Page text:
– by Joseph Jammer Medina

Image via ABC

Image via ABC

Things have been a bit hit or miss for me for Designated Survivor. Despite my inclination to like this series, even I have to admit it hasn’t been the most satisfying of watches. For the most part, it has a tendency to fall short of its potential, perhaps in the interest of prolonging the narrative over the course of 20+ episodes, which is a trend that plagues most serialized network TV. However, with a series like Designated Survivor, which hinges on a very specific, extreme premise involving an entire government infrastructure being obliterated, it’s a weakness that gets amplified. How much longer can President Kirkman dilly-dally before taking active steps to rebuild the government? Luckily for us, Episode 8 takes some real steps in moving all the pieces forward.

In the last episode, one of the main hanging threads came in the form of the FBI dude, Atwood, whose son was kidnapped. This episode, we find out how the kidnapper plans to blackmail him. He is given specific orders to claim responsibility for the death of Majid Nassar. Luckily for us, he left a trail of breadcrumbs for Hannah to follow, so let’s hope she’s able to unravel the entire mystery before it goes any further. It also helps that Kirkman is skeptical of this latest development, so I imagine he won’t be too hard to convince when she does find hard evidence that proves Atwood’s innocent. Let’s just hope she can do so before it’s too late. As much as I like Atwood as a character, he very much seems like the most disposable of the bunch, so I can see them setting up to be more of a tragic figure of the season.

One other big subplot of this episode covers one aspect that I hoped to God would be underplayed: the potential that Leo was, in fact, not Kirkman’s real son. Given how poorly this series had treated Leo in the past (by making me hate everything he did), I had no assurances this wouldn’t fall flat on its face. While I wouldn’t call this a flawless victory by the writers (some of Leo’s behavior continues to be annoying), it wasn’t the horrific monstrosity that I feared. Leo is understandably upset by this news, but at the end of the day, he chooses to accept Kirkman as his father regardless of the results (which ended up confirming Kirkman as his father). It ended up giving the audience yet another reason to sympathize with Kirkman, and also gave Seth some stuff to do in regards to his relationship with the press. No one did anything stupid, and I’m thoroughly happy with the competence everyone had all around. 

The main thrust of this episode dealt with something I’ve been waiting for: Congressional elections. I’ve been saying for weeks that I craved to see the nuts and bolts of this scenario played out, and that involves expediting these elections so that the government could get up and running as soon as possible. Of course, everything isn’t so easy. Prior to the elections, one poll volunteer succumbs to a bioterrorist attack, putting fear in the American people that this could be a widespread attack that could take place on all Americans once the election actually happens. Kirkman — always the delicate flower — initially refuses to allow this election to go forward without assurance that the lives of the people would not be at stake. After hearing the strong faith the deceased poll volunteer had regarding her civic duty, however, Kirkman changes his mind, and allows these elections to continue.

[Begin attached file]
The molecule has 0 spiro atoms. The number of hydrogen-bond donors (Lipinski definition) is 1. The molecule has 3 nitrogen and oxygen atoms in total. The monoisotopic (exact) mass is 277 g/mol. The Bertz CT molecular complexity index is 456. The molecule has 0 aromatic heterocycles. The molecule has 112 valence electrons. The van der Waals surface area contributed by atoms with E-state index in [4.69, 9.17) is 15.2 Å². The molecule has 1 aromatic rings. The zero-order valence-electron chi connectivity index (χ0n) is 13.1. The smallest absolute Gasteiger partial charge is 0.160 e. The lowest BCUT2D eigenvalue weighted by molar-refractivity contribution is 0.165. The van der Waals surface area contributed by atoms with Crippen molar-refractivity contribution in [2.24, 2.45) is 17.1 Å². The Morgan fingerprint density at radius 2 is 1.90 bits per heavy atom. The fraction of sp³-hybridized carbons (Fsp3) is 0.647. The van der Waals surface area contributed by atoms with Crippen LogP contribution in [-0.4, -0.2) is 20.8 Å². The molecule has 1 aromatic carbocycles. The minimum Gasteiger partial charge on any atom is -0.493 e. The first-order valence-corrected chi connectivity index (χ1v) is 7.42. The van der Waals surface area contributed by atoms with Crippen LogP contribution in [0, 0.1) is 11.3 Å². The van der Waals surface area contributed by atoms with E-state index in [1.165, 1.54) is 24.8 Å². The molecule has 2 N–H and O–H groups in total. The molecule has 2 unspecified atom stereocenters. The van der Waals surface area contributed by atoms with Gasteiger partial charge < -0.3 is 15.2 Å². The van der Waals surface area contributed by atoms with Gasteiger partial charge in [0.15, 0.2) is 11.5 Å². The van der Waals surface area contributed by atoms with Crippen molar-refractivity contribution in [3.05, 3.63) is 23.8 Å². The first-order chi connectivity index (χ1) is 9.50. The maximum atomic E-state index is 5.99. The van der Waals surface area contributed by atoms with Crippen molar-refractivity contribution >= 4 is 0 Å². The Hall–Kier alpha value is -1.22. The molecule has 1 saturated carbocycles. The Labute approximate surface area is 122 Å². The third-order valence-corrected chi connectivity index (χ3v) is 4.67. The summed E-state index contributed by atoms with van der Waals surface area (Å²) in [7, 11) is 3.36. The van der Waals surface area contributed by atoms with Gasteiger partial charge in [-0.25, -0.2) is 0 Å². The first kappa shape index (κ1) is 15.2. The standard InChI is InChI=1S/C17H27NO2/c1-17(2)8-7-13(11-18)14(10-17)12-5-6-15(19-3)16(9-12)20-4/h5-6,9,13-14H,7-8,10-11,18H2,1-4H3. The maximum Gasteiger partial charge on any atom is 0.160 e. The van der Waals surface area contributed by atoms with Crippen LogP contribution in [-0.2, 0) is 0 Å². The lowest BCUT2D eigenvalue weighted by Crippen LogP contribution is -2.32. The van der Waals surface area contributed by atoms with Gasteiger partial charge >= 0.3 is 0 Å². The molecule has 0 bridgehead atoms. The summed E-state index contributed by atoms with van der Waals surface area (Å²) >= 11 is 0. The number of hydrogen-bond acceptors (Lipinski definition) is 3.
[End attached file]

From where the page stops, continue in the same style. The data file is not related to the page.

When Kirkman shows up at the polling stations, however, he sees it vacant and desolate. This isn’t exactly the most encouraging start, but after seeing the president to go these polls despite the dangers, Americans rise above their fears and make it out to the polls. I expect next episode, we’ll see the start of a new Congress. It was the victory we needed to see at this point after seeing Kirkman berated by constant doubt.

Finally, this episode saw the two remaining congresspeople, Kimbal and MacLeish, begin what I can only imagine will be a long, drawn-out conflict. In the past, Kimbal has clashed with Kirkman as an overly-pragmatic snake, but in this episode, her and Kirkman see eye to eye on the need to investigate Atwood’s “betrayal” and launch a full investigation. MacLeish expresses his concerns with taking this approach, and Kimbal is not taking his attitude sitting down. We’re left with one final revelation that MacLeish is in cahoots with Atwood’s son’s kidnapper. No surprise there, but here all the doubts surrounding him are revealed, and as expected, we now know that he aims to take the vice presidency, and ultimately presidency, as soon as Kirkman passes.

All in all, there was a decent amount going on in Episode 8, but surprisingly enough, it handled it with such deliberate and meditative pacing that it never went at a breakneck speed. While a faster-paced episode could have been more satisfying, I think this one did a decent job of handling all the subplots and keeping them entertaining enough to keep me going forward.

I’d consider this a stark improvement over last episode, and I hope it’s a harbinger of things to come.

Grade: B

What did you think of this week’s episode of Designated Survivor? Let us know in the comments down below!

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Joseph Jammer Medina is an author, podcaster, and editor-in-chief of LRM. A graduate of Chapman University's Dodge College of Film and Television, Jammer's always had a craving for stories. From movies, television, and web content to books, anime, and manga, he's always been something of a story junkie.